Cherokee Leaders



Various positions appear to have been common to all or most of the Southeastern Indians. They would have a peace chief, and a war chief. Among the Cherokees, each of these chiefs led a council.   The peace council was made up mostly of priests. They oversaw civil law and religion. The war council was made up of military leaders.  They managed all decisions during times of war, but the Peace Chief always had the right to overrule the War Chief’s decisions.
All tribal people were equal in terms of personal liberty. Recognition was based on merit—some superior ability or virtue. Cherokees were impressed by a tribe member’s speaking ability and often rewarded the speakers with power in their councils.
Once in power, the leader had to continue to demonstrate his abilities. If a war leader was thought to have spiritual impurity, Indians believed that this could lead to casualties or other disasters. If several warriors died in battle, the leader was believed to be out of divine favor, and could be demoted or even put to death.
One European observed that no government could be contrived "where the equality of mankind is more justly observed" than among the Chickasaw. This remark and other references indicate that all adult tribal members – including women – were free to make their own political choices, whether it was voting for a chief or joining with English or French traders.
Nonetheless, a tribal member's thinking was influenced by members of his or her clan, especially by the elder women.  Since marriage within the clan was forbidden and a male member of a clan went to live with his wife's family and clan, he could be influenced by them as well.
Spiritual leaders also had a great deal of influence, by virtue of their ability to contact and bargain with the Upper and Lower Worlds.

Guiding Question:

  • Who were some Cherokee leaders and why were they important?


  1. Students will identify factors that affected how much influence tribe members had.
  2. Students will explain the importance of Attakullakulla, Oconostota, Ostenaco, Dragging Canoe, Nancy Ward, and Sequoyah among the Cherokees.


  • Have students write short biographies of two major Cherokee leaders during the 1700s.

Advance Preparation:

Create a separate file folder or packet of info for each leader (articles and images).  Note:  the images are jpgs and do not have the titles on them.  As you print them off, be sure and write the name on the image.  Also the image of Atakullakulla is a drawing of the 1730 Cherokee delegation to London.  Historians think he is the younger-looking man on the far right.


  1. Divide the class into 6 groups of “historians.” Give each student the student handout about leadership roles in Cherokee tribes. After they have read the information, assess their understanding by asking questions. [i.e. What were the two types of chiefs? Peace & War chiefs. Which chief made decisions about tribal laws and religion? Peace. How did the tribes choose a chief? They elected them.]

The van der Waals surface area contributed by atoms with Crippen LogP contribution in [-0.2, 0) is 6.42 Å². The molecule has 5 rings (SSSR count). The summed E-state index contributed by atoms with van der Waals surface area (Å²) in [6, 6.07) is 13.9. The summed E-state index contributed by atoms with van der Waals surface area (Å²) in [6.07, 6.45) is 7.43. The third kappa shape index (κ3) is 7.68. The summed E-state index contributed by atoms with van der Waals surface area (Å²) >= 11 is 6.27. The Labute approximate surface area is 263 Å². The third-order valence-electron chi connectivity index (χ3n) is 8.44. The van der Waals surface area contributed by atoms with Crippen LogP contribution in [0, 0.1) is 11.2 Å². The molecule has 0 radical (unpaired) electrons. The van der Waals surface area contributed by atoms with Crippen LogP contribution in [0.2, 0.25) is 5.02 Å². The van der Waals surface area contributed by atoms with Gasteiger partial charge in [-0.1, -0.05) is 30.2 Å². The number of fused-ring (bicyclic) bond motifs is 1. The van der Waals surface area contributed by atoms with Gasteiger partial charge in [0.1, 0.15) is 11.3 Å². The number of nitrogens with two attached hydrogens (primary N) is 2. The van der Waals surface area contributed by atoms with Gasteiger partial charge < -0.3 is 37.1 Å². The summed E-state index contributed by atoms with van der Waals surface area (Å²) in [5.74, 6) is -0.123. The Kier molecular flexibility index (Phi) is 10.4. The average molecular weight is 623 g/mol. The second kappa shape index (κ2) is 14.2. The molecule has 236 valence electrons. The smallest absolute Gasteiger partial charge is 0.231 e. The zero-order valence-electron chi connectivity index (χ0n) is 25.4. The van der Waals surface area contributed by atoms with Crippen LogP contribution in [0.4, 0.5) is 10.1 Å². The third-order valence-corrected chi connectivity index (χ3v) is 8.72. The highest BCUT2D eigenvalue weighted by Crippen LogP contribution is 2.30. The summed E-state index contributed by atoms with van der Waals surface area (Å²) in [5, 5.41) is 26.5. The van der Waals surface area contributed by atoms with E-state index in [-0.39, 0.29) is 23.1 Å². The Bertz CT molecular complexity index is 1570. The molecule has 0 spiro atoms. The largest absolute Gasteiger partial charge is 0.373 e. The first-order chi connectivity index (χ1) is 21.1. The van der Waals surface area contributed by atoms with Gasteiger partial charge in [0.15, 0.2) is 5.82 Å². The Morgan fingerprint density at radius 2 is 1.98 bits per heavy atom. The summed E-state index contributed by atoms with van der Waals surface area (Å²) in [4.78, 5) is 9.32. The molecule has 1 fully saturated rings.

2. Assign a different leader (Attakullakulla, Oconostota, Ostenaco, Dragging Canoe, Nancy Ward, Sequoyah) to each group.
  3. Give each group a file on their assigned leader and have them examine the information.
  4. Have each group complete their portion of the Summary Chart for their assigned leader.
  5. Have each group use the material to create a poster on their assigned leader.
  6. Have teams share their information with the rest of the class. (Refer to the KEY to check their answers.)
  7. Hang the posters in the room or hall as a “Gallery of Cherokee Leaders”.


  • Have students research the family trees of the leaders studied to identify their relationships to each other and to non-natives.
  • Have students discuss the paintings and drawings. (They are not photographs and so may not be accurate. They tend to include items a European might expect a “ruler” to have and to show the Indians in European clothing.)
  • Have students prepare an oral report on the biography of someone who played an important role during this period of Tennessee history.
  • Have students research what daily life was like among the Overhill Cherokees during this time period, using Henry Timberlake’s Memoirs.


Grade 4 Tennessee Social Studies Standards:
  • Explain the cultures of the Western Hemisphere’s native people prior to European contact.
  • Describe cultures of Native American tribes.
  • Explore similarities and differences in how groups, societies, and cultures address similar human needs and concerns.
  • Identify customs, celebrations, and traditions of various cultural groups in early Tennessee.
  • Identify major Tennessee political leaders (i.e.,… Sequoyah and Nancy Ward).

            National History Standards:
Topic Two: The History of the Students' Own State or Region
The people, events, problems, and ideas that created the history of their state.
Standard 3A: The student understands the history of indigenous peoples who first lived in his or her state or region.
Grade Level
Therefore, the student is able to

Draw upon data in paintings and artifacts to hypothesize about the culture of the early … Native Americans who are known to have lived in the state or region… [Formulate historical questions]
Standard 3B: The student understands the history of the first European, African, and/or Asian-Pacific explorers and settlers who came to his or her state or region.
Grade Level
Therefore, the student is able to

Use a variety of sources to construct a historical narrative about daily life in the early settlements of the student's state or region. [Obtain historical data]